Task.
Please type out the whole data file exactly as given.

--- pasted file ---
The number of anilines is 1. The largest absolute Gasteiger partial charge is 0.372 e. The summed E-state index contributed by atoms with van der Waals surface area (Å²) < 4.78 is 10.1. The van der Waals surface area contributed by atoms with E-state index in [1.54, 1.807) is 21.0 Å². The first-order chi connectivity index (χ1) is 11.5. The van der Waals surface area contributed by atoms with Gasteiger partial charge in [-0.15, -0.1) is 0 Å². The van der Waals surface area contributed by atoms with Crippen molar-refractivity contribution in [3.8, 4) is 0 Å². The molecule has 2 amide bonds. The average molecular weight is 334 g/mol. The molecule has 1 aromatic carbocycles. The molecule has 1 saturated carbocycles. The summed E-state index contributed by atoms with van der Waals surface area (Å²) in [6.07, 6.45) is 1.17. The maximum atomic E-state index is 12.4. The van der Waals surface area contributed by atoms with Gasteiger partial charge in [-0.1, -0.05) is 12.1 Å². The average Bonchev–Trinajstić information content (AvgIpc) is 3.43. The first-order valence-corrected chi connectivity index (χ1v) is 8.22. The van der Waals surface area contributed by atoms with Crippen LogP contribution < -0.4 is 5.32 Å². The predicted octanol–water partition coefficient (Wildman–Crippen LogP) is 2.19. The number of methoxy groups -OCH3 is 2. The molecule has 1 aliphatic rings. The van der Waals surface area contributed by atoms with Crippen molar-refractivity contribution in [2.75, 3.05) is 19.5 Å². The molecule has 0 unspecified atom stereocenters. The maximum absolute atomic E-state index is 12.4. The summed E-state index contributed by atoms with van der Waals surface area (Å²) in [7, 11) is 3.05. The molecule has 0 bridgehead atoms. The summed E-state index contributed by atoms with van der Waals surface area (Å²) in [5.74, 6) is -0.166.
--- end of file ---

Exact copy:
The number of anilines is 1. The largest absolute Gasteiger partial charge is 0.372 e. The summed E-state index contributed by atoms with van der Waals surface area (Å²) < 4.78 is 10.1. The van der Waals surface area contributed by atoms with E-state index in [1.54, 1.807) is 21.0 Å². The first-order chi connectivity index (χ1) is 11.5. The van der Waals surface area contributed by atoms with Gasteiger partial charge in [-0.15, -0.1) is 0 Å². The van der Waals surface area contributed by atoms with Crippen molar-refractivity contribution in [3.8, 4) is 0 Å². The molecule has 2 amide bonds. The average molecular weight is 334 g/mol. The molecule has 1 aromatic carbocycles. The molecule has 1 saturated carbocycles. The summed E-state index contributed by atoms with van der Waals surface area (Å²) in [6.07, 6.45) is 1.17. The maximum atomic E-state index is 12.4. The van der Waals surface area contributed by atoms with Gasteiger partial charge in [-0.1, -0.05) is 12.1 Å². The average Bonchev–Trinajstić information content (AvgIpc) is 3.43. The first-order valence-corrected chi connectivity index (χ1v) is 8.22. The van der Waals surface area contributed by atoms with Crippen LogP contribution < -0.4 is 5.32 Å². The predicted octanol–water partition coefficient (Wildman–Crippen LogP) is 2.19. The number of methoxy groups -OCH3 is 2. The molecule has 1 aliphatic rings. The van der Waals surface area contributed by atoms with Crippen molar-refractivity contribution in [2.75, 3.05) is 19.5 Å². The molecule has 0 unspecified atom stereocenters. The maximum absolute atomic E-state index is 12.4. The summed E-state index contributed by atoms with van der Waals surface area (Å²) in [7, 11) is 3.05. The molecule has 0 bridgehead atoms. The summed E-state index contributed by atoms with van der Waals surface area (Å²) in [5.74, 6) is -0.166.